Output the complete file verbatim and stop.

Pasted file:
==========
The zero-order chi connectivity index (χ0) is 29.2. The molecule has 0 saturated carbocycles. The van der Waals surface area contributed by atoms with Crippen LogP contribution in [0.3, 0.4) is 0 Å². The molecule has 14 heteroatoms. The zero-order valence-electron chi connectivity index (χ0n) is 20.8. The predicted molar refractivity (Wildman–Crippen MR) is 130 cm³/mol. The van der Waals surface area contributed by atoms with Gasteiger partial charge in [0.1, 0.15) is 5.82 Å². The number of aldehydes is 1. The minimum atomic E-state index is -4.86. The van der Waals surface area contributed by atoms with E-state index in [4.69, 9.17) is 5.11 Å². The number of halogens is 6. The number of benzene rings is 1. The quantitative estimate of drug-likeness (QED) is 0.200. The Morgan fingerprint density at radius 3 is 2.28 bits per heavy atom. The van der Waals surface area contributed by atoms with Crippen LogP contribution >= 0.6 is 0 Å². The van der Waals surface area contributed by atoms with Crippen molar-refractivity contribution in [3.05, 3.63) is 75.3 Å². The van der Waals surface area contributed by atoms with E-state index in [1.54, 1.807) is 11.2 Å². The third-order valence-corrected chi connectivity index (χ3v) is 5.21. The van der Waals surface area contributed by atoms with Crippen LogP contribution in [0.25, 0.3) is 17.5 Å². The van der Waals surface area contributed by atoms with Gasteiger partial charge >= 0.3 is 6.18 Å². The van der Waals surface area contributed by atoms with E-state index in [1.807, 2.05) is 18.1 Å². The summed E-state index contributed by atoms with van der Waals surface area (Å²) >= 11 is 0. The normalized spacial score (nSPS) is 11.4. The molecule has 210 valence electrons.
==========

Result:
The zero-order chi connectivity index (χ0) is 29.2. The molecule has 0 saturated carbocycles. The van der Waals surface area contributed by atoms with Crippen LogP contribution in [0.3, 0.4) is 0 Å². The molecule has 14 heteroatoms. The zero-order valence-electron chi connectivity index (χ0n) is 20.8. The predicted molar refractivity (Wildman–Crippen MR) is 130 cm³/mol. The van der Waals surface area contributed by atoms with Gasteiger partial charge in [0.1, 0.15) is 5.82 Å². The number of aldehydes is 1. The minimum atomic E-state index is -4.86. The van der Waals surface area contributed by atoms with E-state index in [4.69, 9.17) is 5.11 Å². The number of halogens is 6. The number of benzene rings is 1. The quantitative estimate of drug-likeness (QED) is 0.200. The Morgan fingerprint density at radius 3 is 2.28 bits per heavy atom. The van der Waals surface area contributed by atoms with Crippen LogP contribution >= 0.6 is 0 Å². The van der Waals surface area contributed by atoms with Crippen molar-refractivity contribution in [3.05, 3.63) is 75.3 Å². The van der Waals surface area contributed by atoms with E-state index in [1.54, 1.807) is 11.2 Å². The third-order valence-corrected chi connectivity index (χ3v) is 5.21. The van der Waals surface area contributed by atoms with Crippen LogP contribution in [0.25, 0.3) is 17.5 Å². The van der Waals surface area contributed by atoms with Gasteiger partial charge >= 0.3 is 6.18 Å². The van der Waals surface area contributed by atoms with E-state index in [1.807, 2.05) is 18.1 Å². The summed E-state index contributed by atoms with van der Waals surface area (Å²) >= 11 is 0. The normalized spacial score (nSPS) is 11.4. The molecule has 210 valence electrons.